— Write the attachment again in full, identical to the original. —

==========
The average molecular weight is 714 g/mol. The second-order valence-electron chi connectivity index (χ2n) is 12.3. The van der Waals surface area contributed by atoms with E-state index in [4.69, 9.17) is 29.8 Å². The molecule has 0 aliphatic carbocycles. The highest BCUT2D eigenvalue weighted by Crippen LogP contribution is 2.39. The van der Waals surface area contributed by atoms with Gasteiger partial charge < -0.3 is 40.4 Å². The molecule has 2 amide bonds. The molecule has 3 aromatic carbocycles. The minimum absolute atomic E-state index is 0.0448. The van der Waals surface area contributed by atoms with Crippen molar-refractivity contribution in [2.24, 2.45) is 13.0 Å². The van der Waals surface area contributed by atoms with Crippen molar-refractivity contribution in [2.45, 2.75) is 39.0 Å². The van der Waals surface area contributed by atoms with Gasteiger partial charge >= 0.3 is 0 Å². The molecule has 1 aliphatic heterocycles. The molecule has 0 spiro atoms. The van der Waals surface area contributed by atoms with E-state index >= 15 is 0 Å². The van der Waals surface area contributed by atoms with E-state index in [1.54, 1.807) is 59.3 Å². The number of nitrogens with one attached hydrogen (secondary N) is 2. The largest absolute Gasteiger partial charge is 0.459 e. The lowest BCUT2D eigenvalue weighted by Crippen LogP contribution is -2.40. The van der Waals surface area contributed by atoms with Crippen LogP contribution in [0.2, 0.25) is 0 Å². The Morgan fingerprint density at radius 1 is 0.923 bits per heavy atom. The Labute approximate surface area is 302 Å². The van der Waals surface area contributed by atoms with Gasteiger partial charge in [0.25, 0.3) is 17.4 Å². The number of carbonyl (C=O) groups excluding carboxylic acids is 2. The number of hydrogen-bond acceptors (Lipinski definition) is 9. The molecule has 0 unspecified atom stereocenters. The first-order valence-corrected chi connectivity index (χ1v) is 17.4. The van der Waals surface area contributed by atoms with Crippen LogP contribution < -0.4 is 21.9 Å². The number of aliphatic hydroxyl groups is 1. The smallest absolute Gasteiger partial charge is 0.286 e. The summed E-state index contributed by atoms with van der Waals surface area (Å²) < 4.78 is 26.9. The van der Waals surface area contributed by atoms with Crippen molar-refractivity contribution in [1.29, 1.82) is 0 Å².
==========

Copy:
The average molecular weight is 714 g/mol. The second-order valence-electron chi connectivity index (χ2n) is 12.3. The van der Waals surface area contributed by atoms with E-state index in [4.69, 9.17) is 29.8 Å². The molecule has 0 aliphatic carbocycles. The highest BCUT2D eigenvalue weighted by Crippen LogP contribution is 2.39. The van der Waals surface area contributed by atoms with Gasteiger partial charge < -0.3 is 40.4 Å². The molecule has 2 amide bonds. The molecule has 3 aromatic carbocycles. The minimum absolute atomic E-state index is 0.0448. The van der Waals surface area contributed by atoms with Crippen molar-refractivity contribution in [2.24, 2.45) is 13.0 Å². The van der Waals surface area contributed by atoms with Crippen molar-refractivity contribution in [2.45, 2.75) is 39.0 Å². The van der Waals surface area contributed by atoms with Gasteiger partial charge >= 0.3 is 0 Å². The molecule has 1 aliphatic heterocycles. The molecule has 0 spiro atoms. The van der Waals surface area contributed by atoms with E-state index >= 15 is 0 Å². The van der Waals surface area contributed by atoms with E-state index in [1.54, 1.807) is 59.3 Å². The number of nitrogens with one attached hydrogen (secondary N) is 2. The largest absolute Gasteiger partial charge is 0.459 e. The lowest BCUT2D eigenvalue weighted by Crippen LogP contribution is -2.40. The van der Waals surface area contributed by atoms with Crippen LogP contribution in [0.2, 0.25) is 0 Å². The Morgan fingerprint density at radius 1 is 0.923 bits per heavy atom. The Labute approximate surface area is 302 Å². The van der Waals surface area contributed by atoms with Gasteiger partial charge in [0.25, 0.3) is 17.4 Å². The number of carbonyl (C=O) groups excluding carboxylic acids is 2. The number of hydrogen-bond acceptors (Lipinski definition) is 9. The molecule has 0 unspecified atom stereocenters. The first-order valence-corrected chi connectivity index (χ1v) is 17.4. The van der Waals surface area contributed by atoms with Crippen LogP contribution < -0.4 is 21.9 Å². The number of aliphatic hydroxyl groups is 1. The smallest absolute Gasteiger partial charge is 0.286 e. The summed E-state index contributed by atoms with van der Waals surface area (Å²) < 4.78 is 26.9. The van der Waals surface area contributed by atoms with Crippen molar-refractivity contribution in [1.29, 1.82) is 0 Å².